Circularity of Wastes: Stakeholders Identity and Salience for Household Solid Waste Management in Cimahi City, West Java Province, Indonesia

  • Vina Septi Suherman
  • María-Laura Franco-García
  • Oekan S. Abdoellah
  • Denny Kurniadie
  • Yuli Astuti Hidayati
Part of the Greening of Industry Networks Studies book series (GINS, volume 6)


This paper presents the operationalisation of stakeholders identity and salience theory (Mitchell RK, Agle BR, Wood, DT, Acad Manag Rev 22(4):853–886, 1997) with the purpose to classify the stakeholders involved in the household solid waste management in Cimahi City, West Java Province, Indonesia. This classification will benefit circularity of solid waste management strategies that involve diverse actors needing to collaborate. Several studies have been conducted to identify the stakeholders in solid waste management, but none has been carried out yet to classify their salience in the systematic approach described by Mitchell’s theory. Such classification aims to draw a line between the stakeholders who play a vital role in the household solid waste management process and those who have minor contributions towards the process. Hence, the research questions aligned to this aim are: (1) Who are the stakeholders of household solid waste management in Cimahi City? And (2) who are the most salient stakeholders of household solid waste management in Cimahi City? The research utilised a qualitative method approach. Data collection techniques contained in-depth interviews, non-participant observations and reading documentation. Triangulation was applied to validate the collected data. Even further, data was analysed by the Miles and Huberman model. The result of this research has identified stakeholders with important influence and impacts on the household solid waste management in Cimahi City. The identified stakeholders were classified into two categories: (1) formal sector (government, NGOs and private ones) and (2) informal sector (not officially registered waste collectors and recycling entities). The stakeholder salience for household solid waste management depends on their type of activities, which were reducing and handling. In the reducing activities, one of the “definitive” stakeholders affiliates to the Ministry of Environment and Forestry. Whilst for the handling activities, the “definitive” stakeholder comes from the municipality of Cimahi City. Understanding the identity and saliency of stakeholders will help develop household solid waste management strategies with circular economy principles.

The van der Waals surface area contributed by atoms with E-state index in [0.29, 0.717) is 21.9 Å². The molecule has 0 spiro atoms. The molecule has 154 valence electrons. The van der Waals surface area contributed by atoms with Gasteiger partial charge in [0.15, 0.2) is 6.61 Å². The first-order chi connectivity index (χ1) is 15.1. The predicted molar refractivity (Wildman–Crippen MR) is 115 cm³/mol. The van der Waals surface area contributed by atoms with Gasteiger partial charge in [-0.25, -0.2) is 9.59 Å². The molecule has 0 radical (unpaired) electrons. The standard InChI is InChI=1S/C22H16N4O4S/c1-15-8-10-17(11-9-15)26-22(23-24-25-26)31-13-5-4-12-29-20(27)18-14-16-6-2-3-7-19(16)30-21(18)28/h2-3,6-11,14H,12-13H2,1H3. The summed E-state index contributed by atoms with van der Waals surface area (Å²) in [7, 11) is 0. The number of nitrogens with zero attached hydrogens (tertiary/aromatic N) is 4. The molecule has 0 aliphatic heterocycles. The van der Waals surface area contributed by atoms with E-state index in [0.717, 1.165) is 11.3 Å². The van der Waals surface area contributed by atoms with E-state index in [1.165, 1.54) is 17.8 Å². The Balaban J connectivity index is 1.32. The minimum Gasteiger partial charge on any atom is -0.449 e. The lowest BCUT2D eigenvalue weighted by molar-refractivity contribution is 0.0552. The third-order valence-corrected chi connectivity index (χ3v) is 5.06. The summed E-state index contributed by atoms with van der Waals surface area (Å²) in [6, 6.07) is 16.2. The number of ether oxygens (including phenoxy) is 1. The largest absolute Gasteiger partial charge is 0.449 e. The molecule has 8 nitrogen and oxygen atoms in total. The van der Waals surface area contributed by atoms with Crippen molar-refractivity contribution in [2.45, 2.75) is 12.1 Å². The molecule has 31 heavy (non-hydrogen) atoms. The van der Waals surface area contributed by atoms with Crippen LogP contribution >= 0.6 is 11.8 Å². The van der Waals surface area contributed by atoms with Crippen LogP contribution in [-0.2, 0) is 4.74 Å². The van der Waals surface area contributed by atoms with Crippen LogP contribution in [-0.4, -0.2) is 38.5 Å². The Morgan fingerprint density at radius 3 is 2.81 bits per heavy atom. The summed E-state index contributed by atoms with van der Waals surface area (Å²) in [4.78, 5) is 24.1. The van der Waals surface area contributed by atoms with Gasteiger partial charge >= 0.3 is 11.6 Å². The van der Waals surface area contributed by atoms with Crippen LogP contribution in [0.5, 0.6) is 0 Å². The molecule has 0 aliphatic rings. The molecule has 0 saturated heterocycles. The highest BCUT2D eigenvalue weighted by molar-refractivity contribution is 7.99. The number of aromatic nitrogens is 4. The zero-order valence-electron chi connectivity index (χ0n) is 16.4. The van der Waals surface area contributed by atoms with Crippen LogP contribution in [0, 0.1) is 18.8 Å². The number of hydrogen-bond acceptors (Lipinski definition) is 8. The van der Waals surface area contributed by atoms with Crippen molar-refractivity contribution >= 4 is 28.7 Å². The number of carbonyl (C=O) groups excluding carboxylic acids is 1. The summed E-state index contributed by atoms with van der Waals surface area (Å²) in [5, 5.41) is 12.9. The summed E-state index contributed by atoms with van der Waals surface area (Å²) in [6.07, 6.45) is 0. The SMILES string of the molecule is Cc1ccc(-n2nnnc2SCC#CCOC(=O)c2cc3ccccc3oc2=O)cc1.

Stakeholders analysis Stakeholders salience Household solid waste Waste management 


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Copyright information

© Springer International Publishing AG, part of Springer Nature 2019

Authors and Affiliations

  • Vina Septi Suherman
    • 1
  • María-Laura Franco-García
    • 2
  • Oekan S. Abdoellah
    • 3
  • Denny Kurniadie
    • 3
  • Yuli Astuti Hidayati
    • 3
  1. 1.Doctoral Program in Environmental SciencesUniversitas PadjadjaranBandungIndonesia
  2. 2.University of TwenteEnschedeThe Netherlands
  3. 3.Graduate School on Environmental SciencesUniversitas PadjadjaranBandungIndonesia

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